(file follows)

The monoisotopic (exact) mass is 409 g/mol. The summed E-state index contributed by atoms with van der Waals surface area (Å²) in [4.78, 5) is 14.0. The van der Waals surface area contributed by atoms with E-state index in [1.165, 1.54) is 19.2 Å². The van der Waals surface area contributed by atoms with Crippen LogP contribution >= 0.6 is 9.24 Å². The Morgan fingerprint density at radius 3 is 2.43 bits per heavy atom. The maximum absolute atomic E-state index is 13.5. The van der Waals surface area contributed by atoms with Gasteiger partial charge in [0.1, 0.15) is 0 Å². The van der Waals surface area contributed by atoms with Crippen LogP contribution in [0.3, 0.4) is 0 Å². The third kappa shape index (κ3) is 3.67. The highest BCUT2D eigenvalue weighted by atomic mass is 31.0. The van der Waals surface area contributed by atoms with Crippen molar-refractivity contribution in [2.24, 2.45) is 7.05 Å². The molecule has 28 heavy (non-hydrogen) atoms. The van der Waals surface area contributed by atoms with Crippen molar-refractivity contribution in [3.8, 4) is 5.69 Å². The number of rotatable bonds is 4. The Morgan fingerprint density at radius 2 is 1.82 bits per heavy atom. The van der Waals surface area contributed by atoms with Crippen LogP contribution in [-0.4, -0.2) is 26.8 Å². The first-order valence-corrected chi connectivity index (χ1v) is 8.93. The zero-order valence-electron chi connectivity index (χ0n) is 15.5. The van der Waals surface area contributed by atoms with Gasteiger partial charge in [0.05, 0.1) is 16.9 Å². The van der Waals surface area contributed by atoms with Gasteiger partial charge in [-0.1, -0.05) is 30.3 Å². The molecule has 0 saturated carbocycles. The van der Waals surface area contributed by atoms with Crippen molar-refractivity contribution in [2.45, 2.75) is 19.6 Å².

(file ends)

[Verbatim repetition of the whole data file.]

The monoisotopic (exact) mass is 409 g/mol. The summed E-state index contributed by atoms with van der Waals surface area (Å²) in [4.78, 5) is 14.0. The van der Waals surface area contributed by atoms with E-state index in [1.165, 1.54) is 19.2 Å². The van der Waals surface area contributed by atoms with Crippen LogP contribution >= 0.6 is 9.24 Å². The Morgan fingerprint density at radius 3 is 2.43 bits per heavy atom. The maximum absolute atomic E-state index is 13.5. The van der Waals surface area contributed by atoms with Gasteiger partial charge in [0.1, 0.15) is 0 Å². The van der Waals surface area contributed by atoms with Crippen LogP contribution in [0.3, 0.4) is 0 Å². The third kappa shape index (κ3) is 3.67. The highest BCUT2D eigenvalue weighted by atomic mass is 31.0. The van der Waals surface area contributed by atoms with Crippen molar-refractivity contribution in [2.24, 2.45) is 7.05 Å². The molecule has 28 heavy (non-hydrogen) atoms. The van der Waals surface area contributed by atoms with Crippen molar-refractivity contribution in [3.8, 4) is 5.69 Å². The number of rotatable bonds is 4. The Morgan fingerprint density at radius 2 is 1.82 bits per heavy atom. The van der Waals surface area contributed by atoms with Crippen LogP contribution in [-0.4, -0.2) is 26.8 Å². The first-order valence-corrected chi connectivity index (χ1v) is 8.93. The zero-order valence-electron chi connectivity index (χ0n) is 15.5. The van der Waals surface area contributed by atoms with Gasteiger partial charge in [0.05, 0.1) is 16.9 Å². The van der Waals surface area contributed by atoms with Gasteiger partial charge in [-0.1, -0.05) is 30.3 Å². The molecule has 0 saturated carbocycles. The van der Waals surface area contributed by atoms with Crippen molar-refractivity contribution in [2.45, 2.75) is 19.6 Å².